ST. PAUL – House Republicans are sounding the alarm over a looming health insurance crisis following Friday’s news that final MNsure rates will rise 50 percent or more for 2017.
The latest rate increases are on top of hikes of up to 17 percent and 49 percent in the first two years of MNsure premium pricing adjustments. More than 75 percent of people who buy health insurance on their own do not receive any financial assistance from MNsure, undermining MNsure’s claims that tax credits will offset massive rate increases.
“It’s time for MNsure advocates to get a grip on reality and face the fact they can’t just keep spending more taxpayer dollars on a system that has been an utter flop,” said Rep. Steve Green, R-Fosston. “This program has been an albatross around the state’s neck since the day of its failed launch a few years ago. MNsure has caused nothing but heartaches and headaches for many Minnesotans who can’t afford to suffer any longer from Democrats’ broken promises. The sooner we can stop funding MNsure and move to something that would actually deliver results, the better.”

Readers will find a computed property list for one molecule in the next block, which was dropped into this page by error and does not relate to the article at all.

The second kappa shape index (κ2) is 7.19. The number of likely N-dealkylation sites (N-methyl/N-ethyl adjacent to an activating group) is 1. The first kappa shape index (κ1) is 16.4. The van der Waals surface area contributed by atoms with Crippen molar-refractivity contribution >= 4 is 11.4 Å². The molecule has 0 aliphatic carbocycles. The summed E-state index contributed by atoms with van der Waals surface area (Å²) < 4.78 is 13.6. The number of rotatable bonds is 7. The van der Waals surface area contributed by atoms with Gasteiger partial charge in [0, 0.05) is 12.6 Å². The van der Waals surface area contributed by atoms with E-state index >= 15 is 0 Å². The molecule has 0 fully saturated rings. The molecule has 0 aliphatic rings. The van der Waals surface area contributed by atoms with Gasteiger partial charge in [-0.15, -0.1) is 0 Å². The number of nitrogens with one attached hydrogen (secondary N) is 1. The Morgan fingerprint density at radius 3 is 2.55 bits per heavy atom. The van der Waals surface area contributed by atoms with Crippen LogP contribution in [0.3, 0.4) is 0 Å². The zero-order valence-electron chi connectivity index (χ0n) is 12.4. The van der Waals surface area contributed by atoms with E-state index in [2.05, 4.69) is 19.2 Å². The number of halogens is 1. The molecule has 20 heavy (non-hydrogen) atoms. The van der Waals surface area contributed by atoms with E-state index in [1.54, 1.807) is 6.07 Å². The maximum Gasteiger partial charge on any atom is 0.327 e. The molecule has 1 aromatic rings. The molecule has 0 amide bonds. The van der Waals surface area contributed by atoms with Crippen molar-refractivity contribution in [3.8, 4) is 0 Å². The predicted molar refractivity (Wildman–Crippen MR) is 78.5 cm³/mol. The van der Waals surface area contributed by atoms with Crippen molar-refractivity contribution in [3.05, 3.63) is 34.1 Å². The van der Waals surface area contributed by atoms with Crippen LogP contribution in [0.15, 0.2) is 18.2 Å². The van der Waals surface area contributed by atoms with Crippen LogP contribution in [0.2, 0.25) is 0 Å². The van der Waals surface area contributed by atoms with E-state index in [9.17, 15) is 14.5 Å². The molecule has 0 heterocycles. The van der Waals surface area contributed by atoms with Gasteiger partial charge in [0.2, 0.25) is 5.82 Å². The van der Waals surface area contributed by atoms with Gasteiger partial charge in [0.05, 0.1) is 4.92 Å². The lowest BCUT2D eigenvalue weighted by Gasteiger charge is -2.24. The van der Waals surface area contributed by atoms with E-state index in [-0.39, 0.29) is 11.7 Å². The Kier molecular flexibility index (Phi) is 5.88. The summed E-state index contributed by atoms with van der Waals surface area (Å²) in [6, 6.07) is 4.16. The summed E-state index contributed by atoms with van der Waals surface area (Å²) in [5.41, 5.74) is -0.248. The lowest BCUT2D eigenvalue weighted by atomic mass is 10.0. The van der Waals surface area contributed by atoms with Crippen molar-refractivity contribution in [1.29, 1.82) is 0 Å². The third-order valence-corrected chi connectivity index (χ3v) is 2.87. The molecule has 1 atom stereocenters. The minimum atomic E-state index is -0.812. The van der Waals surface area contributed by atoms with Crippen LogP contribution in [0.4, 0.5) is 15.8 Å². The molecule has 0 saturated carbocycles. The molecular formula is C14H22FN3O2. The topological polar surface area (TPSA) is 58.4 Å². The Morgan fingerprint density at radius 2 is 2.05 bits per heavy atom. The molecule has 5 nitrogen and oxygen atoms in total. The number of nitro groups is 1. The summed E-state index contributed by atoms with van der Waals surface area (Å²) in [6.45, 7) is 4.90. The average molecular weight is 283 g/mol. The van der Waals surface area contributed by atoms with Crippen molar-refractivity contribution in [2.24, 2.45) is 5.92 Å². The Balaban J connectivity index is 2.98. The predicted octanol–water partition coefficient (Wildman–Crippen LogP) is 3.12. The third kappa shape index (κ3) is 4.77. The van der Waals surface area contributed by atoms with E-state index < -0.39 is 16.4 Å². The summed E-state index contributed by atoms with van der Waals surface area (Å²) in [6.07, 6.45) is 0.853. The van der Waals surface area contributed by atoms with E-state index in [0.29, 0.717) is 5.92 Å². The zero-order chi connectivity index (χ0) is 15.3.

It also was announced Friday that the Minnesota Department of Commerce has approved enrollment caps that will limit Minnesotans’ access to federal financial assistance and ability to find health care coverage.
Enrollment caps limit the number of new enrollees for certain insurers who sell insurance on the individual market. Due to MNsure’s inability to accurately process applications in a timely manner, Minnesotans who attempt to enroll through MNsure could be left without coverage through no fault of their own. Those who enroll directly with an insurer typically receive confirmation of coverage immediately.
Earlier this year, Democrats proposed hiking the MNsure Tax by $40 million and raising health care costs by $1 billion through permanently restoring the sick tax. Meantime, House Republicans proposed legislation to reduce the MNsure Tax which would have saved families at least $22 million over the next three years. The measure passed the House during the 2016 session, but was vocally opposed by DFL legislators.